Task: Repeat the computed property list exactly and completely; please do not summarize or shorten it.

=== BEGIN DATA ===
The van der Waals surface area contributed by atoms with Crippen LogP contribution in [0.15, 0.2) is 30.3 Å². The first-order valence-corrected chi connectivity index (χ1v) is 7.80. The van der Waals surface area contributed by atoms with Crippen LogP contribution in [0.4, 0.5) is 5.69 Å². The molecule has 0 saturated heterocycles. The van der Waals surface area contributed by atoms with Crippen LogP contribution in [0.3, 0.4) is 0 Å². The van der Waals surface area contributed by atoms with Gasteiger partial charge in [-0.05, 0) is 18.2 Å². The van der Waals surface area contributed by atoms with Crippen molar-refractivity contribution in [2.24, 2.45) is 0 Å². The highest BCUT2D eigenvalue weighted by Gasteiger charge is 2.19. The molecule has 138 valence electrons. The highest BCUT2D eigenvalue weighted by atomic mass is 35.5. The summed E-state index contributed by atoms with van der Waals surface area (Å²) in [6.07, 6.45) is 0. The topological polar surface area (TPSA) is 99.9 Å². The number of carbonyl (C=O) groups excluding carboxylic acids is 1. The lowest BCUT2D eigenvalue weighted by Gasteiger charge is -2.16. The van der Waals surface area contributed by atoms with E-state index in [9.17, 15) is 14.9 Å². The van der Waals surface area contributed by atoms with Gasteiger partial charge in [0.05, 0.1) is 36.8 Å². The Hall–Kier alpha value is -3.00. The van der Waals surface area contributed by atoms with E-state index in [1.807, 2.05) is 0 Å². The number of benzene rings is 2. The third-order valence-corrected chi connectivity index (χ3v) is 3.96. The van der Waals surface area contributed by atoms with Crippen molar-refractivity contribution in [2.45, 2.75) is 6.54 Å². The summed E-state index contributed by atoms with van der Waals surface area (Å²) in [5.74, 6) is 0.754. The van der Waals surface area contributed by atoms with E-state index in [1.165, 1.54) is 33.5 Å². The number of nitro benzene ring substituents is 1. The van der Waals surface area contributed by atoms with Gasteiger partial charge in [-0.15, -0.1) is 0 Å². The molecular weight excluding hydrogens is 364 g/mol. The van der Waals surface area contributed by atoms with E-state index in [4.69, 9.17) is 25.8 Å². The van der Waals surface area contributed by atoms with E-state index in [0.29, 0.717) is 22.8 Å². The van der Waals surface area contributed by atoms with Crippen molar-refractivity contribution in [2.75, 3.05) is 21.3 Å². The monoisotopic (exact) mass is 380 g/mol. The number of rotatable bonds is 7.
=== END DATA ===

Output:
The van der Waals surface area contributed by atoms with Crippen LogP contribution in [0.15, 0.2) is 30.3 Å². The first-order valence-corrected chi connectivity index (χ1v) is 7.80. The van der Waals surface area contributed by atoms with Crippen LogP contribution in [0.4, 0.5) is 5.69 Å². The molecule has 0 saturated heterocycles. The van der Waals surface area contributed by atoms with Crippen LogP contribution in [0.3, 0.4) is 0 Å². The van der Waals surface area contributed by atoms with Gasteiger partial charge in [-0.05, 0) is 18.2 Å². The van der Waals surface area contributed by atoms with Crippen molar-refractivity contribution in [2.24, 2.45) is 0 Å². The highest BCUT2D eigenvalue weighted by Gasteiger charge is 2.19. The molecule has 138 valence electrons. The highest BCUT2D eigenvalue weighted by atomic mass is 35.5. The summed E-state index contributed by atoms with van der Waals surface area (Å²) in [6.07, 6.45) is 0. The topological polar surface area (TPSA) is 99.9 Å². The number of carbonyl (C=O) groups excluding carboxylic acids is 1. The lowest BCUT2D eigenvalue weighted by Gasteiger charge is -2.16. The van der Waals surface area contributed by atoms with E-state index in [9.17, 15) is 14.9 Å². The van der Waals surface area contributed by atoms with Gasteiger partial charge in [0.05, 0.1) is 36.8 Å². The Hall–Kier alpha value is -3.00. The van der Waals surface area contributed by atoms with E-state index in [1.807, 2.05) is 0 Å². The number of benzene rings is 2. The third-order valence-corrected chi connectivity index (χ3v) is 3.96. The van der Waals surface area contributed by atoms with Crippen molar-refractivity contribution in [2.45, 2.75) is 6.54 Å². The summed E-state index contributed by atoms with van der Waals surface area (Å²) in [5.74, 6) is 0.754. The van der Waals surface area contributed by atoms with E-state index in [1.165, 1.54) is 33.5 Å². The number of nitro benzene ring substituents is 1. The van der Waals surface area contributed by atoms with Gasteiger partial charge in [-0.15, -0.1) is 0 Å². The molecular weight excluding hydrogens is 364 g/mol. The van der Waals surface area contributed by atoms with E-state index in [4.69, 9.17) is 25.8 Å². The van der Waals surface area contributed by atoms with E-state index in [0.29, 0.717) is 22.8 Å². The van der Waals surface area contributed by atoms with Crippen molar-refractivity contribution in [2.75, 3.05) is 21.3 Å². The monoisotopic (exact) mass is 380 g/mol. The number of rotatable bonds is 7.